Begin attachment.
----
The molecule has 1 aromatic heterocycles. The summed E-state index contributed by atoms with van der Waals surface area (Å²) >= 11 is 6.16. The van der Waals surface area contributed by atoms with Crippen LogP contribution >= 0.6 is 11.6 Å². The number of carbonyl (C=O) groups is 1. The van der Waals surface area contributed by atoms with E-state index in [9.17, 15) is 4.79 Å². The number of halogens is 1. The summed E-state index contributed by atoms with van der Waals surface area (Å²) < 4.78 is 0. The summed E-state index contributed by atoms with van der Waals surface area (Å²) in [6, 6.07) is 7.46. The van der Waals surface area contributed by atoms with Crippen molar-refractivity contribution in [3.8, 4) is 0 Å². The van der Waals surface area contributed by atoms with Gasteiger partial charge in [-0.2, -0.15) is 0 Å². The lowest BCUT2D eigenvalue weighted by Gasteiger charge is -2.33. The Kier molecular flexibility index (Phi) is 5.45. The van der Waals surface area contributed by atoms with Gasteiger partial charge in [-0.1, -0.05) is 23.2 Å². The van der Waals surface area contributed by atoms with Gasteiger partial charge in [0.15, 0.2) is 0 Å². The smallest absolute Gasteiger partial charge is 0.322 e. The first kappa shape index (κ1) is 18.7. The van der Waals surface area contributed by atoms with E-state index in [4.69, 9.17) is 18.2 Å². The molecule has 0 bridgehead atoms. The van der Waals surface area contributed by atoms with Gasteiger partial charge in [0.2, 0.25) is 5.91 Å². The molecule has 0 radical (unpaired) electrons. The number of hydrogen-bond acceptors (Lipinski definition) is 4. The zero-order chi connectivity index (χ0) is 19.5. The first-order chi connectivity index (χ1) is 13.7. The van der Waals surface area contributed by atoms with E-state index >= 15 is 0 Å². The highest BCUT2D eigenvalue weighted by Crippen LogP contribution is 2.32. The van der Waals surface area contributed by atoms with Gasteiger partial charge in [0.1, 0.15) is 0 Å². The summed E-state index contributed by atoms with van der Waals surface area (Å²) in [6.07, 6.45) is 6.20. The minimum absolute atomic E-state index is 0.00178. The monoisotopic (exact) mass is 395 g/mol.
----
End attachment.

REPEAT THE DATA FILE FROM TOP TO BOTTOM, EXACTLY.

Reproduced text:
The molecule has 1 aromatic heterocycles. The summed E-state index contributed by atoms with van der Waals surface area (Å²) >= 11 is 6.16. The van der Waals surface area contributed by atoms with Crippen LogP contribution >= 0.6 is 11.6 Å². The number of carbonyl (C=O) groups is 1. The van der Waals surface area contributed by atoms with E-state index in [9.17, 15) is 4.79 Å². The number of halogens is 1. The summed E-state index contributed by atoms with van der Waals surface area (Å²) < 4.78 is 0. The summed E-state index contributed by atoms with van der Waals surface area (Å²) in [6, 6.07) is 7.46. The van der Waals surface area contributed by atoms with Crippen molar-refractivity contribution in [3.8, 4) is 0 Å². The van der Waals surface area contributed by atoms with Gasteiger partial charge in [-0.2, -0.15) is 0 Å². The lowest BCUT2D eigenvalue weighted by Gasteiger charge is -2.33. The Kier molecular flexibility index (Phi) is 5.45. The van der Waals surface area contributed by atoms with Gasteiger partial charge in [-0.1, -0.05) is 23.2 Å². The van der Waals surface area contributed by atoms with Gasteiger partial charge in [0.15, 0.2) is 0 Å². The smallest absolute Gasteiger partial charge is 0.322 e. The first kappa shape index (κ1) is 18.7. The van der Waals surface area contributed by atoms with E-state index in [4.69, 9.17) is 18.2 Å². The molecule has 0 bridgehead atoms. The van der Waals surface area contributed by atoms with Gasteiger partial charge in [0.2, 0.25) is 5.91 Å². The molecule has 0 radical (unpaired) electrons. The number of hydrogen-bond acceptors (Lipinski definition) is 4. The zero-order chi connectivity index (χ0) is 19.5. The first-order chi connectivity index (χ1) is 13.7. The van der Waals surface area contributed by atoms with E-state index >= 15 is 0 Å². The highest BCUT2D eigenvalue weighted by Crippen LogP contribution is 2.32. The van der Waals surface area contributed by atoms with Gasteiger partial charge in [0.1, 0.15) is 0 Å². The summed E-state index contributed by atoms with van der Waals surface area (Å²) in [6.07, 6.45) is 6.20. The minimum absolute atomic E-state index is 0.00178. The monoisotopic (exact) mass is 395 g/mol.